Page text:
The government finally steps up to tackle domestic violence
Peter Matters writes: Re. “Turnbull’s domestic violence package a good start” (yesterday). Disrespect towards women is of course a given in incidents of violence towards women, but the cause of it is lack of self respect of the male perpetrators.
Politics and religion, again
Michael Byrne writes: Re. “Politics and religion part 2“. Geoff Edwards discursive response to my earlier letter appears lost. I made no charge against the Left that they were not committed to the cause of human flourishing. As well, I have experienced in the main people of the Left as kind hearted and welcoming to the “neighbour” if not to God. What DLP Labour has to offer is a more profound understanding of life, its meaning and purpose, that goes beyond the material, the science and indeed nature itself. An understanding that is at ease with difference, hierarchy and authority, properly exercised. It aligns with a Christianity that is at once mature (accepting), militant (assertive) and mystical (of awe).
DLP Labour rests most uneasy with the now ever present equalitarianism that seeks to flatten, rather than build up, the various grounds of life where men and women engage to the level each chooses. This is a fine differentiation from the self serving ALP Labor machine.
Tim Stephens writes: Re. “ScoMo’s new strategy: work, save, invest, rinse, repeat” (yesterday). The new Treasurer is already sounding like the old Treasurer. Apparently we have a spending problem not a revenue problem. Call me naïve, but if we have a large drop in our income, such as when the mining boom finishes, and spending stays roughly the same, then isn’t income likely to decrease and expenditure increase as a proportion of GDP? In addition, if we don’t have sufficient funds to adequately finance our hospitals, schools, the ABC, all those old people and other general infrastructure that makes up our society, then I would suggest that we do indeed have a revenue problem. I would suggest that what we really need to do is to stop throwing $$$ to the well off and redirect our existing funds to those already mentioned areas of social need.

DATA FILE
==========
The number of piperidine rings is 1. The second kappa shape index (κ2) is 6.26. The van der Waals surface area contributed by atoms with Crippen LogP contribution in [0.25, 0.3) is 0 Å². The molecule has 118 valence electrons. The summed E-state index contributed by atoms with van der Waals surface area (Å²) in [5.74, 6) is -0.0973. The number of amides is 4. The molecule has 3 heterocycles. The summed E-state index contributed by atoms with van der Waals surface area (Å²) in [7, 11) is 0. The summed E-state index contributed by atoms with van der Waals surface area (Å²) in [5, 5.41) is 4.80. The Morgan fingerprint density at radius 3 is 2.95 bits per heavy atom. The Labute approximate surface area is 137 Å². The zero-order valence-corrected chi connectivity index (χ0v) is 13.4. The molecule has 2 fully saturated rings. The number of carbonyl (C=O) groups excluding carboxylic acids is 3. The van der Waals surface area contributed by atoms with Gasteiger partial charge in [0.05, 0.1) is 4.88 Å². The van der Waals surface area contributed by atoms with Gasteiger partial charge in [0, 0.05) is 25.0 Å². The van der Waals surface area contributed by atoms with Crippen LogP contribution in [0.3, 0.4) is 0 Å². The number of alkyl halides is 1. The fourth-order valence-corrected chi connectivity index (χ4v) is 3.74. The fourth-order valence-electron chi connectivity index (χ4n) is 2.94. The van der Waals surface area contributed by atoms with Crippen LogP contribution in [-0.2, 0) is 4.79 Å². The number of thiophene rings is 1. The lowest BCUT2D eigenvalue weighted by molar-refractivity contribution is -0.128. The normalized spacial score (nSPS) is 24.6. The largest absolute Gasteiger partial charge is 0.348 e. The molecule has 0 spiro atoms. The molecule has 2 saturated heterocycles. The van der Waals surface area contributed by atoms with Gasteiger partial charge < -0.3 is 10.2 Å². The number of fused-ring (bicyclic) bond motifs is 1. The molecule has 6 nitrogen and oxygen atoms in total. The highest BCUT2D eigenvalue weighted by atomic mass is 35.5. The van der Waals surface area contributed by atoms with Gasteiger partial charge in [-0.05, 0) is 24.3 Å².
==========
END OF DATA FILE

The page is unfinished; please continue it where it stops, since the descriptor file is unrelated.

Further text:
What about limiting the tax breaks to super once a certain point is reached. What about grandfathering negative gearing to existing investors and allowing only new investors to negatively gear if it is for a new free standing house. What about going after corporate tax cheats. Oh and maybe if we still need some more cash how about an increase in the top tax margins. While we are at it why not take a look at the (successful) taxing policies of Scandinavian economies. You know those places that have the happiest people in the world? Might have something to do with free health and education, decent unemployment benefits and clean environments. Yes they do pay higher taxes but their economies are in better shape than ours. But in reality I wonder if the new Treasurer will be allowed to be a silly as his predecessor and try and force the poor and sick to take the brunt of “necessary” spending cuts. Will Malcolm Turnbull become Malcolm TurnCoat?
Keith Binns writes: Rather than “work, save, invest” I would like to suggest another three word slogan to Scott Morrison: “Tax the rich”. If he brings the same level of compassion to Treasury that he brought to Immigration, the God help anyone who’s not super rich.
A utopian dream
Phillip Roslan writes: Re. “Mayne: pay MPs more and 9 other ways to improve Australian politics” (Wednesday). I should have stopped reading when, in the context of future action, he used the totally superfluous term “going forward”. I often find that to be an indication of less to come. However, I hope he is feeling better after presenting what could only be a cathartic wish list for his impossibly utopian political system. While it is good to have goals, one needs to be realistic.
There is so much that could be said about his ten suggestions, such as the obvious need for changes to the Australian Constitution. However, I will limit further comments to point number one. There is not a scrap of evidence that paying politicians more will attract candidates who are better able to represent the citizens of Australia in a sophisticated, intelligent, pragmatic and socially equitable manner; rather, it would, more than likely, be of financial benefit to the top end of town. However, there is a stack of research (the repeatable kind) that shows that the wealthy, and those who are more highly rewarded for their services, not only crave more but, they also become more narcissistic and therefore less able to empathise with, or relate to, those who have less (sounds like what Brendan Nelson said about Malcolm Turnbull). Not good for a caring nation. Of course this does not mean that paying less would have the desired effect. We are already dealing with many politicians who, whilst being aware of the median income, think that those on $150,000 a year are battlers.
Stephen is not just calling for a change to politics and the media, he is asking for dramatic changes to the norms of an egocentric society that is captured by the materialism encouraged by big capital.